Live By Night

Director: Ben Affleck

Writers: Ben Affleck

Stars: Ben Affleck, Zoe Saldana, Elle Fanning, Brendan Gleeson, Chris Messina, Sienna Miller, Chris Cooper

Review by Mike DeAngelo:

Let’s get this all out of the way at the top – I don’t hate Ben Affleck. In fact, I probably like Ben Affleck more than most, as nearly everyone I talk to seems to really dislike the man. Since taking his career into his own hands with his excellent directorial debut, Gone Baby Gone (2007), the quality of the films he chooses to act in or direct have dramatically improved. I’ve enjoyed The Town, The Company Men, Gone Girl, Argo, The Accountant, and yes, even Batman V. Superman: Dawn of Justice (give the Ultimate Edition a shot, folks). The man has been working very hard to take the reins and make up for the first half of his career, which was filled with a litany of universally despised films (to name a few - Phantoms, Forces of Nature, Bounce, Pearl Harbor, Daredevil, Jersey Girl, Paycheck, and the infamous Gigli).

This is especially true about his directorial efforts: Gone Baby Gone, The Town, & Argo. You can tell that he wants to be taken seriously by how meticulously he directs these movies. While Gone Baby Gone and The Town were critically praised & commercially successful, Argo was the movie that legitimized Affleck’s career again by winning him a best picture trophy at the Academy Awards in 2013. While I would contend that Argo is the weakest of his three directorial efforts, it succeeded in a year that lacked any real stand-out competition. So, with that, Affleck had his pick of the directorial litter – this time choosing to adapt a novel he’d fallen in love with by author Dennis Lehane (who also wrote Gone Baby Gone) called Live By Night about the rise of a fictional prohibition-era gangster in 1920/30’s Florida.

Seeing as it was a period crime drama with a powerhouse director and cast, there was a lot of academy awards buzz while the film was in production; however, as festival screenings occurred, that chatter seemed to nearly die off completely. I can now say I sort of understand why that happened. That’s not to say that Live By Night is the return of old Affleck or even a bad movie – it’s just not quite up to snuff with his more recent films or other period gangster dramas, in general.


Despite it not working completely, there’s actually a lot to applaud in Live By Night. The movie is well-acted, competently directed, and beautifully shot. You can tell the studio gave Affleck a little more money to work with this time around due to his Oscar pedigree. Cinematographer Robert Richardson & Affleck used that money to shoot the crap out of this movie, and it is pretty.

Affleck also recruited a top notch supporting cast for this one. To my surprise, the stand-out of the movie for me was Chris Messina (The Mindy Project, Argo, The Newsroom), who plays Affleck’s buffoonish right hand man, Dion Bartolo. Not only was Messina able to deliver some much-needed comic relief, he was surprisingly great in his few little dramatic beats. Elle Fanning also does an excellent job as the teenage aspiring actress turned religious fanatic, Loretta Figgis.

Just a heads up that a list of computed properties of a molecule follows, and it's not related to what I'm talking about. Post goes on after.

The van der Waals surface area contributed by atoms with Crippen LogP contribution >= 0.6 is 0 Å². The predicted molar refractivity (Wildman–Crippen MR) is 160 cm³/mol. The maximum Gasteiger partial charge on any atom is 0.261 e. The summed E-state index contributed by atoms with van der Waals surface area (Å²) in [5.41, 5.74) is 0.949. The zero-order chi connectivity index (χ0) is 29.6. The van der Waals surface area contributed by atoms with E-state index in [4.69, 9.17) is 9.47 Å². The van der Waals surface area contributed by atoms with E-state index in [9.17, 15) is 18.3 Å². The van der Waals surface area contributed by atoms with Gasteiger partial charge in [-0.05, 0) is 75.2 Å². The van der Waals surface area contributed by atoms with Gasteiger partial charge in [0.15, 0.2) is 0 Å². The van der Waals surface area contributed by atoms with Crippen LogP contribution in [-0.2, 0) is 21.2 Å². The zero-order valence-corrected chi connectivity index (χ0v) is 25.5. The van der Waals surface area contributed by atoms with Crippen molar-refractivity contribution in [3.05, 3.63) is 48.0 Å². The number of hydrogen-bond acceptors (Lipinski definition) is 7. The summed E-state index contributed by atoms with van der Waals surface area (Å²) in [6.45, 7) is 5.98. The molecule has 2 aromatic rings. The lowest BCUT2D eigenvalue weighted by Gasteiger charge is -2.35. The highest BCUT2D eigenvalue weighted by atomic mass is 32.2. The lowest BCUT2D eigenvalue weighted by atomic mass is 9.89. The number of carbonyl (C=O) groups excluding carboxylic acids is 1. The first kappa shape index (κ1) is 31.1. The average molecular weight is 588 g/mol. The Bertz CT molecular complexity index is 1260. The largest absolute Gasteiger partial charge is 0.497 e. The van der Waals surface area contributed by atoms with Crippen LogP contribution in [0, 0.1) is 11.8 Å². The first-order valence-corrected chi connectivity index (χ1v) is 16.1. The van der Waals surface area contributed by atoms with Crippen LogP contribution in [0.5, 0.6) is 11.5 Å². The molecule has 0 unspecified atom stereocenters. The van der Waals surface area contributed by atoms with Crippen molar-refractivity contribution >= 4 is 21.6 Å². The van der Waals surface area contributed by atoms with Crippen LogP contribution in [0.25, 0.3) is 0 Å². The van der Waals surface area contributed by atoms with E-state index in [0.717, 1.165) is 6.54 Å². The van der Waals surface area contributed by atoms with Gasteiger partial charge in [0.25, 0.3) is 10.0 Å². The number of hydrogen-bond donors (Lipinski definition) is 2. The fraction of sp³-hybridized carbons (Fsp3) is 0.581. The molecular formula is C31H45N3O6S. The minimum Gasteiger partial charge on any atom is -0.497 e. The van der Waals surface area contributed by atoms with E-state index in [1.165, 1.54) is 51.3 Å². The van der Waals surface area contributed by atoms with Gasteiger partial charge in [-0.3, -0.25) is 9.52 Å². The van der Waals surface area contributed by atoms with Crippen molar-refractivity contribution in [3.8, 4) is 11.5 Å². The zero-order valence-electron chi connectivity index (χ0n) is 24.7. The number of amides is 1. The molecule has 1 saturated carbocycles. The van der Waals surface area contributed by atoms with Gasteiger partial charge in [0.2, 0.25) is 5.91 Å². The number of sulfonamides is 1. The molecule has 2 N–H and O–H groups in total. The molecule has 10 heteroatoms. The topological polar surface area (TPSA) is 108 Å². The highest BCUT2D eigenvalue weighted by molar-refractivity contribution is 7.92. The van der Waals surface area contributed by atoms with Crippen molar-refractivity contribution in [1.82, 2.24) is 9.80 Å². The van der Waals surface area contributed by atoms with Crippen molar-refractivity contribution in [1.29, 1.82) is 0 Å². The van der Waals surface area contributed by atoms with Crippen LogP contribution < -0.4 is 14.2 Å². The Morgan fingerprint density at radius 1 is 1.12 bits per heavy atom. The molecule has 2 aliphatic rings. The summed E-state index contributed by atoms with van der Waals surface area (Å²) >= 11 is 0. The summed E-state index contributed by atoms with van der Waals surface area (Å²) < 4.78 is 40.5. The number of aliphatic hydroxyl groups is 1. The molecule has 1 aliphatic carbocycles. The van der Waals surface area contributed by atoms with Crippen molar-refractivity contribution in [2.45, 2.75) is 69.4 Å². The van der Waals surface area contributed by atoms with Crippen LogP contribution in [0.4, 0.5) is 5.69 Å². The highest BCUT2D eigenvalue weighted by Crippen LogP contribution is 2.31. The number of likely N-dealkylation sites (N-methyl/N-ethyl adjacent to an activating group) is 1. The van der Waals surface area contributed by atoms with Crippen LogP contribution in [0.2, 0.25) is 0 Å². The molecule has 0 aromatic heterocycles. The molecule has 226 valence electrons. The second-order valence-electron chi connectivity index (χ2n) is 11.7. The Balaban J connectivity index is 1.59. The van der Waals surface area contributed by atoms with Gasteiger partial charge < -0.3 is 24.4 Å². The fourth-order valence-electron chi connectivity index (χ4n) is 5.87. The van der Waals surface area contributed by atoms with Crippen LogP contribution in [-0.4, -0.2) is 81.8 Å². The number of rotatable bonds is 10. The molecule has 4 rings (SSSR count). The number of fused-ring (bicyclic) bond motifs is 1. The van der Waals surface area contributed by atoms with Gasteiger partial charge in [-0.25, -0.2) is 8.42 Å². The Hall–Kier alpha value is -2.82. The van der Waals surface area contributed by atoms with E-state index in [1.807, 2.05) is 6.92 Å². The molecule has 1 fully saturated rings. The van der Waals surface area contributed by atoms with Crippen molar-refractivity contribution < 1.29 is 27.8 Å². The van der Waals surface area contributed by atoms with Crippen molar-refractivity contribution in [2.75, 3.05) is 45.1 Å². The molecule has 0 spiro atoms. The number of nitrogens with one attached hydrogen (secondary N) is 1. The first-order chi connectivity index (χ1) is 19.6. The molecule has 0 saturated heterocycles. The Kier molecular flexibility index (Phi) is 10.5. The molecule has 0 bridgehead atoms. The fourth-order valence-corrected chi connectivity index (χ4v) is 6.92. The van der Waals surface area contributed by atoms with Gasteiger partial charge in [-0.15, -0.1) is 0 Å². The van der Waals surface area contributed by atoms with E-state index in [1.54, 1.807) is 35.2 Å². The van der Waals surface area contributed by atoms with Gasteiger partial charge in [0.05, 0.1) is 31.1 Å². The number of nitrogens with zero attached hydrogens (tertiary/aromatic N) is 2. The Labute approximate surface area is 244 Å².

Another mark in the “good stuff” column would be the excellent action scenes. While there aren’t as many as the trailers would lead you to believe, the few chases and shoot-outs are well-paced and kinetically shot without making the movie feel too modern for the setting.


The script probably could have used one more pass, as the structure felt a bit off, even with the slow pace. The couple political moments also felt a bit heavy handed and preachy, even if you agree with his agenda.

The biggest gripe I have with the film is that the story isn’t terribly engrossing. I don’t know if the book was like this or if the story was simply lost in translation. Regardless, it just didn’t work for me on a consistent basis – some moments I was hooked, some moments I was uninterested and checking my watch.

Some of the blandness lands on Affleck’s lead performance, which, while not bad, was a bit ineffectual. I can’t help but wonder if a more engrossing performer (i.e. Leonardo DiCaprio, Tom Hardy, etc) might have helped smooth out the films wrinkles a little better. When I watch Affleck in this movie, I’m never on the edge of my seat and that may be what this movie needs is a more captivating lead performance. And let’s face it, for all of Affleck’s strengths, you never really think of him when you think of the words “captivating performer.”

Damn…now I really want to see what Tom Hardy would have done with this role. Oh well…


In the end, this movie is Ben Affleck. There’s nothing overtly offensive or bad about it, but it often comes off a bit more bland than intended. If you’re a die-hard Affleck fan, feel free to give it a go with lowered expectations. Otherwise, I’d wait for a rainy day DVD or HBO viewing, as it has some redeeming moments that are actually worth watching. 

Current Rotten Tomatoes Score: 33%

Current IMDB Score: 7.3 out of 10

My Score: 6.5 out of 10